Confused about what to include in your pre- and post-workout routines? We’re here to help you demystify what workout nutrition means, so you can focus on grabbing your gym bag, donning your running gear, saddling up your bike or whatever your next great exercise adventure is.
An important first question to ask is, how hard are you working out? Are you strolling around the block a couple of times, or taking your 10-mile, half-marathon training run? The harder your workout, the more key it is to fuel up as well as replenish your body’s stores of nutrients.
No matter what your fitness level is or how hard your exercise routine may be, getting all the nutrients your body needs for optimal well-being is a worthy goal. Even when we’re eating our best, sometimes we miss our nutritional mark. A simple daily regimen that includes multivitamins, omega-rich oils, probiotics and superfoods is a great practice. At Sprouts, we call this the Essential 4—read more about the benefits of these supplements!
As with many things in life, timing is everything. Fueling up about one to three hours before you intend to exercise is ideal. When you’re finished, refueling 15 to 20 minutes after you exercise is best. If that sounds unmanageable, having a post-workout snack within an hour to an hour and a half still helps your body to maximize those nutrients, replenishing the muscle proteins that were used up with activity.
Protein & Carbs
Now that you know when
to eat before and after a workout, what about the what
? Protein plays an important role in rebuilding and repairing your body. That’s why it should be a part of both your pre- and post-workout routines. Likewise, it’s equally important to take in carbs before and after—they’re the fuel your body craves.
You may want to consider a pre-workout supplement to help keep you focused and motivated. Here are some of the things you might see listed in the ingredients:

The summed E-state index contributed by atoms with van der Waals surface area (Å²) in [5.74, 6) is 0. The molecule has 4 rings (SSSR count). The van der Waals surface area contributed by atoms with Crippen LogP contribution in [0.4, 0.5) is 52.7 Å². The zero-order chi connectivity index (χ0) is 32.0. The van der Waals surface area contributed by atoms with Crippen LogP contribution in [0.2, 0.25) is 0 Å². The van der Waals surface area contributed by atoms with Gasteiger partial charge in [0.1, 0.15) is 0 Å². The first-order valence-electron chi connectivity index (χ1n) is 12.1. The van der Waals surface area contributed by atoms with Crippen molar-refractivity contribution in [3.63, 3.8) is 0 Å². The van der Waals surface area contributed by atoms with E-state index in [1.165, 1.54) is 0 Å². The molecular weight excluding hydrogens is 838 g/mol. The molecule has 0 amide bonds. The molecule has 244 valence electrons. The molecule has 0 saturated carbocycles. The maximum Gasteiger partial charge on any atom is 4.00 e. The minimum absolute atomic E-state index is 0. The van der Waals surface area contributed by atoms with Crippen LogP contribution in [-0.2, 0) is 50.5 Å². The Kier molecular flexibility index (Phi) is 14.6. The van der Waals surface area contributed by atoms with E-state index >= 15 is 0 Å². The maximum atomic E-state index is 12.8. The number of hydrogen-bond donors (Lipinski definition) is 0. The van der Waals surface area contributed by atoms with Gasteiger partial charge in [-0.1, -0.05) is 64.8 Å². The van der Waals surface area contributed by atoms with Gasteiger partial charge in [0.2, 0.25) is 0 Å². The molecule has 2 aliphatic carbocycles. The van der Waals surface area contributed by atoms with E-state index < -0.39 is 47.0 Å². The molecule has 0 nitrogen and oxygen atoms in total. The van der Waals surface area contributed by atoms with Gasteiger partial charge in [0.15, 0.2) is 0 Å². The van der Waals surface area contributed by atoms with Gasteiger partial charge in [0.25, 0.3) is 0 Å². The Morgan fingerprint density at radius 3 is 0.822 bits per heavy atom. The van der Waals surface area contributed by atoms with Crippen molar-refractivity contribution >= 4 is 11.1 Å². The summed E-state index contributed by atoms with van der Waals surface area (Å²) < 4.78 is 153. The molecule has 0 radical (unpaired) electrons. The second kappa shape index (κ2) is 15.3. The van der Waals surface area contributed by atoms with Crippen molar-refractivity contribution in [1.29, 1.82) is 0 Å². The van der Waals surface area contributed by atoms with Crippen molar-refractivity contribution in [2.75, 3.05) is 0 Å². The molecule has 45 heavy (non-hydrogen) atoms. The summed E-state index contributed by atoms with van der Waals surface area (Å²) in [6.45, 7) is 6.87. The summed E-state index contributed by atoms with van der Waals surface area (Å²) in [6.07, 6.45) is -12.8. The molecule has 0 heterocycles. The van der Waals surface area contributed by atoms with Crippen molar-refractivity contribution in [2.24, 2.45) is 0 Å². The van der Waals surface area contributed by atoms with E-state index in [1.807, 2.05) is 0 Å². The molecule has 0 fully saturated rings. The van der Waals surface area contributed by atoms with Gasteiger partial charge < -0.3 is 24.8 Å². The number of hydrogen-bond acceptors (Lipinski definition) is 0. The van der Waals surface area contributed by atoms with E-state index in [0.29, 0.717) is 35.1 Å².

- Taurine is an amino acid found in the brain, organ tissue and muscles. A neurotransmitter, it regulates the transport of nutrients throughout the body.
- Creatine is synthesized from amino acids and may help to improve muscle performance as well as lessen cramping.
- Citrulline is an amino acid that naturally occurs in your body. It may help increase blood flow to your body’s tissues.
- Beta-alanineis an amino acid produced in your liver which may help delay muscle fatigue.
- L-argininehelps create nitric oxide which relaxes your blood vessels, allowing for better blood flow and oxygen exchange.
- Betaine is a fat processing amino acid that helps to maintain liver function.
- Caffeine can help raise your metabolic rate, improve endurance and reduce fatigue because it stimulates your central nervous system.
- Guarana is a plant-based stimulant with two times the caffeine of coffee.
If you’re watching your caffeine intake, a way to gauge the amount in a supplement is to remember a cup of coffee has about 95 milligrams of caffeine in it.
Recovery / Post-workout
Developing a post-exercise routine is important for recovery as well as maximizing the effects of your workout. Remember the three Rs:
- Refuel: Now is the time for carbohydrates—your body needs them to refuel.
- Rebuild: After you’ve exercised, your muscles are most primed for the protein they need to rebuild themselves.
- Rehydrate: Remember to stay hydrated. Water enhanced with electrolytes (sodium, magnesium, calcium, potassium) helps restore balance in your body. Or try coconut water, it’s filled with naturally occurring electrolytes.
In addition to getting the three Rs, you’ll want to be sure to get some good Zs. While we are sleeping, our bodies focus on muscle recovery, hormone balance and neurological restoration—all crucial to our overall well-being as well as athletic performance. Explore more about this foundation of good health.